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Doctor Zhivago by Boris Pasternak

epic tale of glitter, misery and Revolution; world building, great characters, page turner in this Nobel prize winner novel; the author paid dearly for the Nobel though, suffering humiliation in the supposedly "thawed" Kruschev' Soviet Union; the first book I bought and read here in the USA, days within my arriving in 1990. A bunch of movies too with the most recent Russian miniseries the best rendering of the novel I've watched, though of course Omar Sharif and Julie Christie still have their timeless charm...

A Time to Love and a Time to Die by Erich Maria Remarque

nobody does better exile and alienation in a foreign country than EM Remarque and his tales of people blown by the winds of war in the maelstrom of Europe 1930-1940's when a passport stamp made all the difference between life and death still resonate with me very strongly today; this one though is a bit more straightforward; Germany 1943 among bombings, rubble and the specter of the Eastern Front and the title says it all; while Arch of Triumph - another personal favorite that takes place in 1939 Paris - may be more accomplished, this one is just a big, big personal favorite.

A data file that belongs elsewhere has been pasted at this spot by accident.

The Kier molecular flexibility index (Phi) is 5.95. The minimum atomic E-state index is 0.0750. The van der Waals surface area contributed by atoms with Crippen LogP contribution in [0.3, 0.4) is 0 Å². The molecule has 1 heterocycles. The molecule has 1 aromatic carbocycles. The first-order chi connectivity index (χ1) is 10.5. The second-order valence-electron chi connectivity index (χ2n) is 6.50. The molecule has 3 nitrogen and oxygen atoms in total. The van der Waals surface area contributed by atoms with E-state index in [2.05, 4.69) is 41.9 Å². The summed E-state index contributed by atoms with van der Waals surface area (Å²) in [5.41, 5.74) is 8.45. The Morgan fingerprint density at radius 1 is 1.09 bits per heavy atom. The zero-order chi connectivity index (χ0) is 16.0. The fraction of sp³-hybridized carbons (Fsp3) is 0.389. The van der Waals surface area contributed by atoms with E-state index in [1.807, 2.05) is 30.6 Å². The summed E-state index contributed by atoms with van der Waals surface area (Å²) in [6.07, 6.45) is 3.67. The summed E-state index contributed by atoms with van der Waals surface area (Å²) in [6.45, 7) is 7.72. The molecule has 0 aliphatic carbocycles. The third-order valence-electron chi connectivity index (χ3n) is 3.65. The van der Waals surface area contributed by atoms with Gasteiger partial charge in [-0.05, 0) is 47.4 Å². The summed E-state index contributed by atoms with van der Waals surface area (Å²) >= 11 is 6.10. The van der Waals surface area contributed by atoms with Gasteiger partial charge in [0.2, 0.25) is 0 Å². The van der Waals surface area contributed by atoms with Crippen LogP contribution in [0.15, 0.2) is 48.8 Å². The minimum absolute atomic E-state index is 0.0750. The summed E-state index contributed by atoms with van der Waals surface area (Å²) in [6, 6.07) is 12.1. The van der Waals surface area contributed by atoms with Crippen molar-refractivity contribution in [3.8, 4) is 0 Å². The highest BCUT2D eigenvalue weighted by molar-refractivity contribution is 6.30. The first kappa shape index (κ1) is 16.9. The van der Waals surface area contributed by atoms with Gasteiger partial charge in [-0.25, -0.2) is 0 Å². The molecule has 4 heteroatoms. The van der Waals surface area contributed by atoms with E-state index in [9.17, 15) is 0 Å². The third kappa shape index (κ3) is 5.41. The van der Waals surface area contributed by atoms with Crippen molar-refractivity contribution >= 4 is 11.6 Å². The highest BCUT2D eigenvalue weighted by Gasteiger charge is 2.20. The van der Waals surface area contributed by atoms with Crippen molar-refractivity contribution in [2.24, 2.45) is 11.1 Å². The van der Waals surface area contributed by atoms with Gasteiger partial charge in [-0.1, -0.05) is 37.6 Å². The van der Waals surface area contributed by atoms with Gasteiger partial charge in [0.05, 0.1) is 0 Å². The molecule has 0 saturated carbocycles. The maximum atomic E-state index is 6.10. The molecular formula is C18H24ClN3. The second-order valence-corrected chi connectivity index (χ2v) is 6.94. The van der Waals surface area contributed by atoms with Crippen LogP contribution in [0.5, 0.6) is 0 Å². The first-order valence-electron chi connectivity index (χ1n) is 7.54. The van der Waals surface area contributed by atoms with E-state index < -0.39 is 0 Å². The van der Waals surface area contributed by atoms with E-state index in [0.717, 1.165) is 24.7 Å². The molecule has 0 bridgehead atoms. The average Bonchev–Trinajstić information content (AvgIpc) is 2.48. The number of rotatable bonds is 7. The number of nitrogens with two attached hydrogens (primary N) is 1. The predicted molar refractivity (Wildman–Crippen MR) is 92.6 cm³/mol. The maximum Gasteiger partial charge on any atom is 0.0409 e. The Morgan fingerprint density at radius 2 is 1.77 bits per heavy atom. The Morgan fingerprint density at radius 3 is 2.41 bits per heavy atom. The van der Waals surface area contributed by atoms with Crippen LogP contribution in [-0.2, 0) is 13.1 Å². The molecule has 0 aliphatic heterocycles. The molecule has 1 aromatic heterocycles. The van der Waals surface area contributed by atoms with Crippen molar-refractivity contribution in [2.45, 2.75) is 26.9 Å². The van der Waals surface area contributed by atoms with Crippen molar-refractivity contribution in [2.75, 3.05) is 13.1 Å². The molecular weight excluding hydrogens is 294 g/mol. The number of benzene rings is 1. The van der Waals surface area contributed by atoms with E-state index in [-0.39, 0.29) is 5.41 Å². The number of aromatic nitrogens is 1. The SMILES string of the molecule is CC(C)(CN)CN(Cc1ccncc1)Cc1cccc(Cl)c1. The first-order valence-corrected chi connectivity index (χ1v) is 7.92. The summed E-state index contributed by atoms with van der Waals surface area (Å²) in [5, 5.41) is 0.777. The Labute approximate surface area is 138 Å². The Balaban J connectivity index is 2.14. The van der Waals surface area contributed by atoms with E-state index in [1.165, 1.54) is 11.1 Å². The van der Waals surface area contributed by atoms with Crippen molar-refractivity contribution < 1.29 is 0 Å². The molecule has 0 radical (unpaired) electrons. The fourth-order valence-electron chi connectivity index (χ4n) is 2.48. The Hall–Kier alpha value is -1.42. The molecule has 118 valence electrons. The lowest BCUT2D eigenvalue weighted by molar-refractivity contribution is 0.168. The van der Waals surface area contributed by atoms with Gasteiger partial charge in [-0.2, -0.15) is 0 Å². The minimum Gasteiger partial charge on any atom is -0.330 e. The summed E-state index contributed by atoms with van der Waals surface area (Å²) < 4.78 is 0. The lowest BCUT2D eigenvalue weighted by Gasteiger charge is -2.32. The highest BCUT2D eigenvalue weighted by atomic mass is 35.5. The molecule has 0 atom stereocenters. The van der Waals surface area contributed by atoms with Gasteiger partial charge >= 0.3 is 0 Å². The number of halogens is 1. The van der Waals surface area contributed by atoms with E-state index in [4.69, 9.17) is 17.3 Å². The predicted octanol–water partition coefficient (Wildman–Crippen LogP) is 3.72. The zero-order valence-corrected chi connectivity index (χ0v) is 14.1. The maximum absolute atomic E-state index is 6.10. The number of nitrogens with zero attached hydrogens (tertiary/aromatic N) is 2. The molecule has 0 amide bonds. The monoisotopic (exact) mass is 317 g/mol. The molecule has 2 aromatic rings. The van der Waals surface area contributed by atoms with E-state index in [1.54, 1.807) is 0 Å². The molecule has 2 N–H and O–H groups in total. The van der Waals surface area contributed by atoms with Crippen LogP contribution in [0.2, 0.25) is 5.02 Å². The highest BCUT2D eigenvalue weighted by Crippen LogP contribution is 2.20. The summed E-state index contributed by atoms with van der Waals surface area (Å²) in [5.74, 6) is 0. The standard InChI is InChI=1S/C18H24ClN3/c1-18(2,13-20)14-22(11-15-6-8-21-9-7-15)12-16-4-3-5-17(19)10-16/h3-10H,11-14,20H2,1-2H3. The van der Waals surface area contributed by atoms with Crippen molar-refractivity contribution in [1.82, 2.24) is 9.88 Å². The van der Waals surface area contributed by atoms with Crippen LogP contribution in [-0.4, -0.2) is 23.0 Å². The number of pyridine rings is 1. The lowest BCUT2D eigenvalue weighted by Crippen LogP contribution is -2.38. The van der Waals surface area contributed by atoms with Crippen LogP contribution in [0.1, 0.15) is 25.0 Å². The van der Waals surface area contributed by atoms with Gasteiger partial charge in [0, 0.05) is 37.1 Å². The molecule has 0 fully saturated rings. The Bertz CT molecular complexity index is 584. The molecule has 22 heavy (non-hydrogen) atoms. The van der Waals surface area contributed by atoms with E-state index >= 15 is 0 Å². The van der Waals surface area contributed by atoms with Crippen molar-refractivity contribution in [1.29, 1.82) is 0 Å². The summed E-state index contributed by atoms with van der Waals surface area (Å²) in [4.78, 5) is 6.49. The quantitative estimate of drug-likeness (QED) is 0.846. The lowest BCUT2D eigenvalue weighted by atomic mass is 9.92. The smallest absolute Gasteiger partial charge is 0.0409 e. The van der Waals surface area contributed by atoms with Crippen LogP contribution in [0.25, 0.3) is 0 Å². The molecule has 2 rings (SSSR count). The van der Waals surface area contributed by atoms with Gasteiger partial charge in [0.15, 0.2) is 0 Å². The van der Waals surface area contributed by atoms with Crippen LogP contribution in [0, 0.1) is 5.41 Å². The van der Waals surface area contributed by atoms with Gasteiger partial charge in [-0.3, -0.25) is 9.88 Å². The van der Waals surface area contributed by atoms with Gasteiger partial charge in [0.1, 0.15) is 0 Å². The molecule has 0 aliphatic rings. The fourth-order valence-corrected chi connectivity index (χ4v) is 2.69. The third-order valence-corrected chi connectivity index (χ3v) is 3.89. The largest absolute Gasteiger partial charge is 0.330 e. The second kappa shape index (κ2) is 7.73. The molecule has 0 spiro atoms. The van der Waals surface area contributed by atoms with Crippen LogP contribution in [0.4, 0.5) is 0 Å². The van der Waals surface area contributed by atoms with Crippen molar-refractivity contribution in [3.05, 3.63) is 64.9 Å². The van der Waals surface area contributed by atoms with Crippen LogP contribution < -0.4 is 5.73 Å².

The Stranger by Albert Camus

too well known to say more in a paragraph and a landmark of the literary world of the 20th century; also a crucial part of a Nobel prize winner work; try it since you will be surprised how gripping it is

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Master and Margarita by Mikhail Bulgakov

another well known novel about the Devil in Stalin's Moscow; the posthumous publication was a landmark event; the 10 episode Russian miniseries is the best adaptation of several I watched; and Behemoth the black cat on the cover above is still awesome :)

Doctor Faustus by Thomas Mann

the "most difficult" novel on the list but another landmark of 20th century literature which shows that an author can write great stuff decades after receiving the Nobel; the descent into madness both personal and societal and with sff-nal elements too.